Have you ever created a bucket list, or composed a list of things that you wanted to experience/do/see before you died? When I was twelve years old, my dad sat me down to jot down ten things we wanted to do together within the upcoming year. Confused about the rush of wanting to accomplish these ten tasks, he explained to me that the list would not only bring us closer, but also help us understand the importance of living on the edge. Throughout my adolescence my dad had been more than just a father to me. He was my mentor, my best friend, and my hero. He was a man I loved immeasurably and one who taught me about courage, dignity and love while undergoing the battle of his life. The most important lesson I learned from him was that life is seen as a process, a dynamic with unpredictable curves, stops, reverses and new paths over which we may not have control. A few months after my dad and I had created our list I found out that he had been diagnosed with stage three-pancreatic cancer.
The doctors gave him six months to live and advised him to attempt to tackle the cancer with surgery, chemo and radiation. From the time I was twelve until I was sixteen my dad was in and out of remission. His first round of pancreatic cancer disappeared after a year and a half. He was cancer free for a few short months, and then relapsed. This time the cancer returned to his pancreas and metastasized to his stomach and liver. He endured eight rounds of chemo and numerous surgeries. Despite his struggles, each day he found a way to wake up with a smile, positive attitude and a will to live. My dad’s mindset never changed. Through his journey battling cancer, he taught everyone how to “live.” Although he encountered many bumps in the road he still found a way to make checking off the tasks on our bucket list a priority.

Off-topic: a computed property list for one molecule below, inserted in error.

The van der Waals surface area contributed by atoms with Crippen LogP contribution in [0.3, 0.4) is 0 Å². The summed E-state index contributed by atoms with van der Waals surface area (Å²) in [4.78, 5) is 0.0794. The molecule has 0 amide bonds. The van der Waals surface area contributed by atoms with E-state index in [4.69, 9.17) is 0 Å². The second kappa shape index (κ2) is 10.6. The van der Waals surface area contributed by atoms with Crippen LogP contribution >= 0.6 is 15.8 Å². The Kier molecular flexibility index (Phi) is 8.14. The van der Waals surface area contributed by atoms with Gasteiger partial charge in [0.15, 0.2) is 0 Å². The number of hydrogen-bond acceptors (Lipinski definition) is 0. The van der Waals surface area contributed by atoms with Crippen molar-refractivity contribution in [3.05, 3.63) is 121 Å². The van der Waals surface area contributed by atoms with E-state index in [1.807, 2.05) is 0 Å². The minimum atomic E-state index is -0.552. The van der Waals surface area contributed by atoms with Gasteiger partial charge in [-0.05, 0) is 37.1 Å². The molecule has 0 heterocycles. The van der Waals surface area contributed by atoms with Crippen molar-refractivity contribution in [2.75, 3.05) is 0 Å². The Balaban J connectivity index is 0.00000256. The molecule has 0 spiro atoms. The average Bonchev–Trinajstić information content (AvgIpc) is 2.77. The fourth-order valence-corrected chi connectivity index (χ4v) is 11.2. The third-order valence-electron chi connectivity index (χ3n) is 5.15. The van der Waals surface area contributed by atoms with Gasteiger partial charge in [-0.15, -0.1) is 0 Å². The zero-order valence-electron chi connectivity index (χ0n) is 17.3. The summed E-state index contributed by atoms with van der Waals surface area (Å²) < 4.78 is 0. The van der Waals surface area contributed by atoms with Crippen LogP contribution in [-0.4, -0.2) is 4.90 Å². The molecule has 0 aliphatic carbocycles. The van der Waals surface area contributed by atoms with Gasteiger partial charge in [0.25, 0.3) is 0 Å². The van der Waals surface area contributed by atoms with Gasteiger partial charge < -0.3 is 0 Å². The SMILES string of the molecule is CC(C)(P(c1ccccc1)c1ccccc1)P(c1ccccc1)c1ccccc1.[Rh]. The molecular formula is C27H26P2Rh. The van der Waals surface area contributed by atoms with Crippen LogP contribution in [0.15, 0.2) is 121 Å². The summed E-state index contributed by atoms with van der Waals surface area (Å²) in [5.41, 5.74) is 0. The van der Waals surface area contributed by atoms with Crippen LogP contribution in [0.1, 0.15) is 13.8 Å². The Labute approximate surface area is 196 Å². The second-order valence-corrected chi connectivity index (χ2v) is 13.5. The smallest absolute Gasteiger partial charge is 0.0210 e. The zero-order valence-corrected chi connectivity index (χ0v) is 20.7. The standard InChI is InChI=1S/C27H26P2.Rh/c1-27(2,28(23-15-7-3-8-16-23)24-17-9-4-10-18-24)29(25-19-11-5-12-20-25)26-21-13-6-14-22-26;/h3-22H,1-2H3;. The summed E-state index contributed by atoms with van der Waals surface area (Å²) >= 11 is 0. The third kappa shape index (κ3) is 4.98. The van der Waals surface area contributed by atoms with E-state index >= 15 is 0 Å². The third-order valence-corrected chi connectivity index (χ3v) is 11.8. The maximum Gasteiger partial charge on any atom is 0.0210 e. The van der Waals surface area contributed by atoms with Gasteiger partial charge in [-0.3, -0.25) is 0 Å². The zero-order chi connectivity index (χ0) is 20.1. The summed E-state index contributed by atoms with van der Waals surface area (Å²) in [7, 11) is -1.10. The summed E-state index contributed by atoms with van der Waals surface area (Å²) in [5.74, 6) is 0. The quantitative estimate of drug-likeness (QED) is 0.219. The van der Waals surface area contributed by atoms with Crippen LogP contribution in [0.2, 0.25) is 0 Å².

As a family we began crossing off experiences. We went scuba diving, swam with dolphins, went to pro football games, he bought a boat, we took a trip to Peru, went white water rafting, went to Disney world, etc. I believe that the list not only taught my entire family how to “live” and appreciate the simple things in life, but it was also a reflection of the incredible person my dad is and still is to this day. Although my dad’s struggles brought pain and suffering to my family, it also taught us the true meaning of life. I stopped expecting the worst. Before, I always thought that worrying helps prepare you for disaster. I learned that nothing prepares you.
We spend so much time in our lives suffering; we don’t need any rehearsals. The worst will find us, and we will have to deal with it when it does. Because after all life’s uncertainties have the power to bring out the best in people. I believe that it is wishful thinking for anyone to expect a return to the good old days of certainty and stability, since change and uncertainty are among the most characteristic aspects of our time. This being true, I came to realize that the important aspect of life was to learn to accept these changes, to live with uncertainty, and, above all, to be flexible enough to adjust to whatever situations might arise. Live in the present moment and have no regrets. Strive to achieve what’s on your bucket list, because after all, life is a gift that can end at any moment.